Diagnosis and management of patients with reflux symptoms refractory to proton pump inhibitors
Daniel Sifrim, Frank Zerbib
Correspondence to Professor Dr Daniel Sifrim, The Wingate Institute of Neurogastroenterology, 26 Ashfield Street, London E1 2AJ, UK; email@example.com
Approximately a third of patients with suspected gastro-oesophageal reflux disease are resistant or partial responders to proton pump inhibitors (PPIs). Many of these patients do not have gastro-oesophageal reflux disease, but suffer from functional heartburn or dyspepsia. The potential mechanisms underlying failure of PPI treatment in patients with reflux-related symptoms include persistence of isolated or mixed acid, weakly acidic, bile or gas reflux, impaired oesophageal mucosal integrity, chemical or mechanical hypersensitivity to refluxates and psychological comorbidity. After thorough clinical evaluation and failure of empirical changes in PPI dose regime, diagnostic investigations include endoscopy and reflux monitoring with pH or pH-impedance monitoring. If symptoms are clearly related to persistent reflux, baclofen, antireflux surgery or pain modulators can be considered. If not, pain modulators are the only currently available therapy.
Figure 2 Algorithm for management of patients with refractory reflux symptoms.
[NERD, non-erosive reflux disease. SI, symptom index. SAP, symptom association probability.] TLOSR, transient lower oesophageal sphincter relaxation. SSRIs, selective serotonin reuptake inhibitors.
Management of patients with refractory reflux symptoms
Patients presenting with refractory reflux symptoms can be initially managed empirically. If atypical reflux symptoms or severe dyspeptic symptoms are diagnosed, a specific work up is mandatory. If typical reflux symptoms persist, that is, heartburn and regurgitation, compliance and dosing time should be checked, since taking PPIs before meals provides a better gastric acid secretion control. Though not supported by strong clinical data, switching to another PPI brand may be an option before doubling the dose. Twice daily PPIs (single dose taken before breakfast and before dinner) is not an approved dose by health authorities but could achieve adequate symptom control after 6–8 weeks of therapy in approximately 20%–30% of patients with inadequate symptom control on once daily PPI. If clinical remission is achieved, titration can be proposed after 2–3 months of double dose therapy. In case of failure, adding alginates or H2RAs at bedtime may be tested, but one has to keep in mind that H2RAs should better be taken on demand or intermittently to avoid tolerance.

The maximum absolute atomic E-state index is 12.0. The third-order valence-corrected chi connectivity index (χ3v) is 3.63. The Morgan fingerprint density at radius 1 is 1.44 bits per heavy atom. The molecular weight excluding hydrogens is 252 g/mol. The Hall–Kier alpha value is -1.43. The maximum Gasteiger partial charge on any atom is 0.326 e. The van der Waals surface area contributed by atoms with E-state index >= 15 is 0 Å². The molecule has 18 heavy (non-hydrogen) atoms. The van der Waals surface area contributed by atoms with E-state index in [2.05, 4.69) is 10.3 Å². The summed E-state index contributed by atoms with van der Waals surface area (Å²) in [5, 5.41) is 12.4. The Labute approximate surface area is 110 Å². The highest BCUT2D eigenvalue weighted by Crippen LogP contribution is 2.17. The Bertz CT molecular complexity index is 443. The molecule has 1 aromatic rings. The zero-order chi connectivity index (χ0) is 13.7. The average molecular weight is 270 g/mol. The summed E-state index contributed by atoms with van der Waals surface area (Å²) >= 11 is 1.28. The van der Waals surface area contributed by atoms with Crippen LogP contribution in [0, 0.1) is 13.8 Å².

Diet and lifestyle modifications like weight loss, head of bed elevation and avoiding late-night meals are effective interventions for GORD. More recently, actively training the diaphragm by breathing exercise has been shown to improve GORD as assessed by pH-metry, quality of life scores and PPI usage. However, whether these interventions may be useful in patients with refractory reflux symptoms remains to be demonstrated. The role of diet is frequently advocated by patients with reflux symptoms who failed PPI therapy but there is no clear evidence for a benefit of excluding specific foods (eg, acidic or spicy foods). As fat can increase oesophageal sensitivity to acid, heavy meals are usually avoided spontaneously by the patients themselves.